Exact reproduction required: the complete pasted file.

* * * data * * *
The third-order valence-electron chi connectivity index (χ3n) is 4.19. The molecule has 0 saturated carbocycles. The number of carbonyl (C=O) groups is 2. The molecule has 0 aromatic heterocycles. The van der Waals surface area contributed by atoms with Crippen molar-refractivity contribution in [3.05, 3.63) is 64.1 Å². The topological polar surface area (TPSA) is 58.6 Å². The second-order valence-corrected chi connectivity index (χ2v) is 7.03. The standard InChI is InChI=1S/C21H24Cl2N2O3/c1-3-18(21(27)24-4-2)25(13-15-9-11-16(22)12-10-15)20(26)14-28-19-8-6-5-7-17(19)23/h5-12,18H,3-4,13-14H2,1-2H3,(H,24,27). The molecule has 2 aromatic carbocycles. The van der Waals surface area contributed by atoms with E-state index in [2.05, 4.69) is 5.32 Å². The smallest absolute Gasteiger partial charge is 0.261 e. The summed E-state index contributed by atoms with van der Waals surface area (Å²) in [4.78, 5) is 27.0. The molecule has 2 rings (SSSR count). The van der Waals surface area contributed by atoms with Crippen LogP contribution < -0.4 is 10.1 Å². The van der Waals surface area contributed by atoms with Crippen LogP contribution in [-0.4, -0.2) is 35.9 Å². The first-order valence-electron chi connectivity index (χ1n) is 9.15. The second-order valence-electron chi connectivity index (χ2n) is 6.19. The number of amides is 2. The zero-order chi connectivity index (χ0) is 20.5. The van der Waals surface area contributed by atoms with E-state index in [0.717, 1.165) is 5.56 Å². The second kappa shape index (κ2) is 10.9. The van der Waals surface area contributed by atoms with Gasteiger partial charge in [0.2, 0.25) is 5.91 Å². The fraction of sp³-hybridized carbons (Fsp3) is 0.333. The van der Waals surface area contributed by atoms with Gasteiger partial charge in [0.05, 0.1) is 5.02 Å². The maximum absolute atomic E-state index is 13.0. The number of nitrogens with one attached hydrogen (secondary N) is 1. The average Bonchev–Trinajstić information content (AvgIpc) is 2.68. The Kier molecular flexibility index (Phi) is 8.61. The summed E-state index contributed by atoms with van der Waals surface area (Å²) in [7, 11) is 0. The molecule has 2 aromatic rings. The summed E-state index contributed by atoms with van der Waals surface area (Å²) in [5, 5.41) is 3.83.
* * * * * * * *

The third-order valence-electron chi connectivity index (χ3n) is 4.19. The molecule has 0 saturated carbocycles. The number of carbonyl (C=O) groups is 2. The molecule has 0 aromatic heterocycles. The van der Waals surface area contributed by atoms with Crippen molar-refractivity contribution in [3.05, 3.63) is 64.1 Å². The topological polar surface area (TPSA) is 58.6 Å². The second-order valence-corrected chi connectivity index (χ2v) is 7.03. The standard InChI is InChI=1S/C21H24Cl2N2O3/c1-3-18(21(27)24-4-2)25(13-15-9-11-16(22)12-10-15)20(26)14-28-19-8-6-5-7-17(19)23/h5-12,18H,3-4,13-14H2,1-2H3,(H,24,27). The molecule has 2 aromatic carbocycles. The van der Waals surface area contributed by atoms with E-state index in [2.05, 4.69) is 5.32 Å². The smallest absolute Gasteiger partial charge is 0.261 e. The summed E-state index contributed by atoms with van der Waals surface area (Å²) in [4.78, 5) is 27.0. The molecule has 2 rings (SSSR count). The van der Waals surface area contributed by atoms with Crippen LogP contribution < -0.4 is 10.1 Å². The van der Waals surface area contributed by atoms with Crippen LogP contribution in [-0.4, -0.2) is 35.9 Å². The first-order valence-electron chi connectivity index (χ1n) is 9.15. The second-order valence-electron chi connectivity index (χ2n) is 6.19. The number of amides is 2. The zero-order chi connectivity index (χ0) is 20.5. The van der Waals surface area contributed by atoms with E-state index in [0.717, 1.165) is 5.56 Å². The second kappa shape index (κ2) is 10.9. The van der Waals surface area contributed by atoms with Gasteiger partial charge in [0.2, 0.25) is 5.91 Å². The fraction of sp³-hybridized carbons (Fsp3) is 0.333. The van der Waals surface area contributed by atoms with Gasteiger partial charge in [0.05, 0.1) is 5.02 Å². The maximum absolute atomic E-state index is 13.0. The number of nitrogens with one attached hydrogen (secondary N) is 1. The average Bonchev–Trinajstić information content (AvgIpc) is 2.68. The Kier molecular flexibility index (Phi) is 8.61. The summed E-state index contributed by atoms with van der Waals surface area (Å²) in [7, 11) is 0. The molecule has 2 aromatic rings. The summed E-state index contributed by atoms with van der Waals surface area (Å²) in [5, 5.41) is 3.83.